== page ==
Prince Harry Says What Happened With Meghan Markle "All Comes Back to The Same People"
"It's incredibly triggering to potentially lose another woman in my life."
In a clip from the new AppleTV+ docuseries The Me You Can't See, Prince Harry reveals that he could see history repeating itself for his family and wife Megan Markle, comparing the media's scrutiny and obsession with Markle to that of his mother Princess Diana's, which ultimately led to her death.
"My biggest regret is not making more of stance earlier on in my relationship with my wife and calling out the racism when I did," he said. "History was repeating itself. My mother was chased to her death while she was in a relationship with someone that wasn't white. And now look what's happened. You wanna talk about history repeating itself? They're not gonna stop until she dies. It's incredibly triggering to potentially lose another woman in my life. Like, the list is growing. And it all comes back to the same people, the same business model, the same industry."
He goes on to say that he wants to do different for his children, something his father Prince Charles did not try to do.
"And my father used to say to me when I was younger, he used to say to both William and I, 'Well it was like that for me, so it's gonna be like that for you.' That doesn't make sense. Just because you suffered that doesn't mean that your kids have to suffer. In fact, quite the opposite. If you suffered, so everything you can to make sure that whatever experiences, negative experiences that you had that you can make it right for your kids."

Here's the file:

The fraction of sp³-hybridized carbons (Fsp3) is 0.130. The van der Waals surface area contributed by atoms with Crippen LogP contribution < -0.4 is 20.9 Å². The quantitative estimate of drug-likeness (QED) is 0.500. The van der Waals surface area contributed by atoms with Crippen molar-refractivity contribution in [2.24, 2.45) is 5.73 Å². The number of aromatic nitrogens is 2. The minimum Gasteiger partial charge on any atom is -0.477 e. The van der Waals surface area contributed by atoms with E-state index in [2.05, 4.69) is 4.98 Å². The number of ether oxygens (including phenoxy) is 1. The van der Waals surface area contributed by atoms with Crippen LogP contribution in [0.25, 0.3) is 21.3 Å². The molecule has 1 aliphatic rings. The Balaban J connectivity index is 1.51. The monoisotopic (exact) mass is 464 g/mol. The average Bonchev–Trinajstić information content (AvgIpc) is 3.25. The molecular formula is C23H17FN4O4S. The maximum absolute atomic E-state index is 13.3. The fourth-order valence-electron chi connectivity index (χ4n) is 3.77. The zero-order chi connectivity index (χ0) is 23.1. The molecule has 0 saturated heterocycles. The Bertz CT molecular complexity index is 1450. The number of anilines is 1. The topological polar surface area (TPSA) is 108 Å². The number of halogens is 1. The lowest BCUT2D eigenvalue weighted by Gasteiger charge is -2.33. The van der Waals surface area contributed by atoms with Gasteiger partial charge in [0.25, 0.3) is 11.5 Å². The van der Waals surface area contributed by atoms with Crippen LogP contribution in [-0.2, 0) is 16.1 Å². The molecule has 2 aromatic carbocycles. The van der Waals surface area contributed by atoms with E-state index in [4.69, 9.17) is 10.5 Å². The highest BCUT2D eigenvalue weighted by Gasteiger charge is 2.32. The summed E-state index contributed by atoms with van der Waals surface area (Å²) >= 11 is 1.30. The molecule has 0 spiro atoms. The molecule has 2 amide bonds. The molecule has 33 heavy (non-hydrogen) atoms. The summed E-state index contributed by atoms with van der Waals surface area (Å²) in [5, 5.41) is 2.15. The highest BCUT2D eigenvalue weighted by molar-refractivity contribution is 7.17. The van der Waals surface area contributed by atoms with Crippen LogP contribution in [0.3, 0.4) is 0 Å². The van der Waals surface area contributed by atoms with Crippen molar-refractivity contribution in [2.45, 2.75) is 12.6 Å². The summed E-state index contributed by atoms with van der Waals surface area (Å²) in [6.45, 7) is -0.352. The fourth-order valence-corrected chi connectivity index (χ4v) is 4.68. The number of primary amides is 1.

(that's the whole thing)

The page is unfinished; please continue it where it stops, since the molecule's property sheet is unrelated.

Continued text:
"There was no option to leave," he said. "Eventually when I made that decision for my family, I was still told 'You can't do this.' And it's like 'Well, how bad does it have to get until I am allowed to do this?' Where she was going to end her life. And shouldn't have to get to that."
He added, "We chose to put our mental health first. That's what we're doing, and that's what we'll continue to do."
If you or someone you know is contemplating suicide, call the National Suicide Prevention Hotline at 1-800-273-8255 or text Crisis Text Line at 741-741.